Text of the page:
Germany withdraw over `risky' ground

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The Independent Online
Equestrianism

GENEVIEVE MURPHY

reports from St Gallen

Germany, the holders of both team and individual world titles, have pulled out of the European Show Jumping Championships which are still waiting to get under way here on the rain sodden ground. The cancellation of Thursday's opening speed contest was followed by the postponement of yesterday's two-round competition, now scheduled to take place today.

The Germans, however, did not wait to see whether yesterday's warm sunshine would dry out the ground that has been made soggy by several weeks of heavy rain. "For two years we have geared ourselves towards the Olympic Games in Atlanta," Herbert Meyer, the German team trainer, said. "We do not share the organisers' confidence in the ground and consider the risk to the horses too great in view of Atlanta."

Meyer insisted that his decision was not influenced by memories of 1987 when the last European Championships were held here, also on wet ground.

But neither had he forgotten that Deister, with whom Paul Schockemohle was bidding for his fourth consecutive European title, sustained a serious tendon injury on that occasion. Ronnie Massarella, the British team manager, will wait to see what the state of the ground is this morning before deciding whether his riders will compete. He felt that he owed it to the organisers to leave his decision until then.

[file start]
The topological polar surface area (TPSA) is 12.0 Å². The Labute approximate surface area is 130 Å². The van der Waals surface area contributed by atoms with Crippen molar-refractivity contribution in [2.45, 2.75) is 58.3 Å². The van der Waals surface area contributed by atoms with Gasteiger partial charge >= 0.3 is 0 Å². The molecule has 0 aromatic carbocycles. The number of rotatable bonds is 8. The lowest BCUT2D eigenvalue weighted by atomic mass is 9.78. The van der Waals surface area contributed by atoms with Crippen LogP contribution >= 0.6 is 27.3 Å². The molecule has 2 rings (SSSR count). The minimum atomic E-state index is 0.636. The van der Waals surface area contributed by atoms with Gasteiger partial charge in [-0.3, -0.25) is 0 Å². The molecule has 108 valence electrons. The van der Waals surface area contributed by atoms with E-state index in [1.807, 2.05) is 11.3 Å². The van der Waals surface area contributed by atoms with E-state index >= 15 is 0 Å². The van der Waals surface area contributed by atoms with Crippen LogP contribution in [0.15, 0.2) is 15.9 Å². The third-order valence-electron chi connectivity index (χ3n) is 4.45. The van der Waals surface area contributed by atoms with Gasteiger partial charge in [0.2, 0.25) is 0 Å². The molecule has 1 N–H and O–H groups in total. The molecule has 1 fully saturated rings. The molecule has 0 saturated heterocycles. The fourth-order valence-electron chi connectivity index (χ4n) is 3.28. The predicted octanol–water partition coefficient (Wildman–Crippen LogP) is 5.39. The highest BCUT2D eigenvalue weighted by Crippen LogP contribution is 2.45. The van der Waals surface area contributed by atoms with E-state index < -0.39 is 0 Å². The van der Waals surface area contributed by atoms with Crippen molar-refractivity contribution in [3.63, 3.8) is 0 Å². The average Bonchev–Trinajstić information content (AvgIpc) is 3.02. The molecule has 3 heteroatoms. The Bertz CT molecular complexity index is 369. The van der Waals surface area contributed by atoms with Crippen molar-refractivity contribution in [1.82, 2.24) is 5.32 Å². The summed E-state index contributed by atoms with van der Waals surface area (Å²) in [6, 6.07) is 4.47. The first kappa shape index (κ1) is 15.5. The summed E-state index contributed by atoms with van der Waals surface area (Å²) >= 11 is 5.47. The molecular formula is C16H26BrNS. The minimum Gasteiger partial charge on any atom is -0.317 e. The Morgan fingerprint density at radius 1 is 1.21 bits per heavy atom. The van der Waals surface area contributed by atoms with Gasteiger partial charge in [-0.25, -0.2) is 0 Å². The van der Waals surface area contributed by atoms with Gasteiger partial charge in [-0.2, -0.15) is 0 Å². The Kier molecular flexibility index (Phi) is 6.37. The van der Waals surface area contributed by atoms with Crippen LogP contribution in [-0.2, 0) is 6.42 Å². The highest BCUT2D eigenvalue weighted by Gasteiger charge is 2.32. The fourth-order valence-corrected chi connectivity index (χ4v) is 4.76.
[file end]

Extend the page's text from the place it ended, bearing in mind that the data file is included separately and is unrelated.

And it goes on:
Hopes were rising in yesterday's sunshine. Nick Skelton, who had been ready to pack up and go home on Thursday, thought that two legs of the competition (today's team championship and tomorrow's individual final) would take place. "The ground won't be perfect, but if it keeps drying it should be all right," he said.

Two insignificant contests were held yesterday and, though riders said that the soft going made the fences feel 10 centimetres higher than they were, the ground did not cut up badly. William Funnell, the only British rider to jump, hit the first fence on Stop the Music and pulled out after the second. The ground had not felt too bad.

The Irish riders, who are hoping to qualify for the Olympics in today's team contest, will be under more pressure than most to compete. The Spaniards, now trained by David Broome, also came here with the intention of gaining an Olympic place and they, too, will be reluctant to pull out.

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